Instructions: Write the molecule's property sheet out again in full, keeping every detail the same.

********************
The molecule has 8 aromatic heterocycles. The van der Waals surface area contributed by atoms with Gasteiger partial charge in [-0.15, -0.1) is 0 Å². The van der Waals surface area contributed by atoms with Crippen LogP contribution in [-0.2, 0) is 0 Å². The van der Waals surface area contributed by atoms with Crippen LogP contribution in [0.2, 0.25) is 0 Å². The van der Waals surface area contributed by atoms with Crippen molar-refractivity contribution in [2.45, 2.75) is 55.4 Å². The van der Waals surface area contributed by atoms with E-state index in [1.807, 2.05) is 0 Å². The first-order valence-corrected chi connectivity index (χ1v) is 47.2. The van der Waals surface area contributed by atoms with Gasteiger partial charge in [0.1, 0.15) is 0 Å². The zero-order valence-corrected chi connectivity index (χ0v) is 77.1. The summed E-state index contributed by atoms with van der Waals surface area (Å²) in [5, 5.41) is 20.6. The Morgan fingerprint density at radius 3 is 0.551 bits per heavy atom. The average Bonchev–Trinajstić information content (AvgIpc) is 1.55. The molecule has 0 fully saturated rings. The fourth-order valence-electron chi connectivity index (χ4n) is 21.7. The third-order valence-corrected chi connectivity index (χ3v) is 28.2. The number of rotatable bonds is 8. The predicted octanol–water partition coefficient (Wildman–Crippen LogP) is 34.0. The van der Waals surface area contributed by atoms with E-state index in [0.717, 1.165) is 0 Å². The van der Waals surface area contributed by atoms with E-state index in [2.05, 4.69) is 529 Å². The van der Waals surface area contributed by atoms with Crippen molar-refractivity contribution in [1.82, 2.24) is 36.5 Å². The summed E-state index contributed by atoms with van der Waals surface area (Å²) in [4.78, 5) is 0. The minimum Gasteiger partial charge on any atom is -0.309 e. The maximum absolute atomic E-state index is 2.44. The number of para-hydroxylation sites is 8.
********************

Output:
The molecule has 8 aromatic heterocycles. The van der Waals surface area contributed by atoms with Gasteiger partial charge in [-0.15, -0.1) is 0 Å². The van der Waals surface area contributed by atoms with Crippen LogP contribution in [-0.2, 0) is 0 Å². The van der Waals surface area contributed by atoms with Crippen LogP contribution in [0.2, 0.25) is 0 Å². The van der Waals surface area contributed by atoms with Crippen molar-refractivity contribution in [2.45, 2.75) is 55.4 Å². The van der Waals surface area contributed by atoms with E-state index in [1.807, 2.05) is 0 Å². The first-order valence-corrected chi connectivity index (χ1v) is 47.2. The van der Waals surface area contributed by atoms with Gasteiger partial charge in [0.1, 0.15) is 0 Å². The zero-order valence-corrected chi connectivity index (χ0v) is 77.1. The summed E-state index contributed by atoms with van der Waals surface area (Å²) in [5, 5.41) is 20.6. The Morgan fingerprint density at radius 3 is 0.551 bits per heavy atom. The average Bonchev–Trinajstić information content (AvgIpc) is 1.55. The molecule has 0 fully saturated rings. The fourth-order valence-electron chi connectivity index (χ4n) is 21.7. The third-order valence-corrected chi connectivity index (χ3v) is 28.2. The number of rotatable bonds is 8. The predicted octanol–water partition coefficient (Wildman–Crippen LogP) is 34.0. The van der Waals surface area contributed by atoms with E-state index in [0.717, 1.165) is 0 Å². The van der Waals surface area contributed by atoms with E-state index in [2.05, 4.69) is 529 Å². The van der Waals surface area contributed by atoms with Crippen molar-refractivity contribution in [1.82, 2.24) is 36.5 Å². The summed E-state index contributed by atoms with van der Waals surface area (Å²) in [4.78, 5) is 0. The minimum Gasteiger partial charge on any atom is -0.309 e. The maximum absolute atomic E-state index is 2.44. The number of para-hydroxylation sites is 8.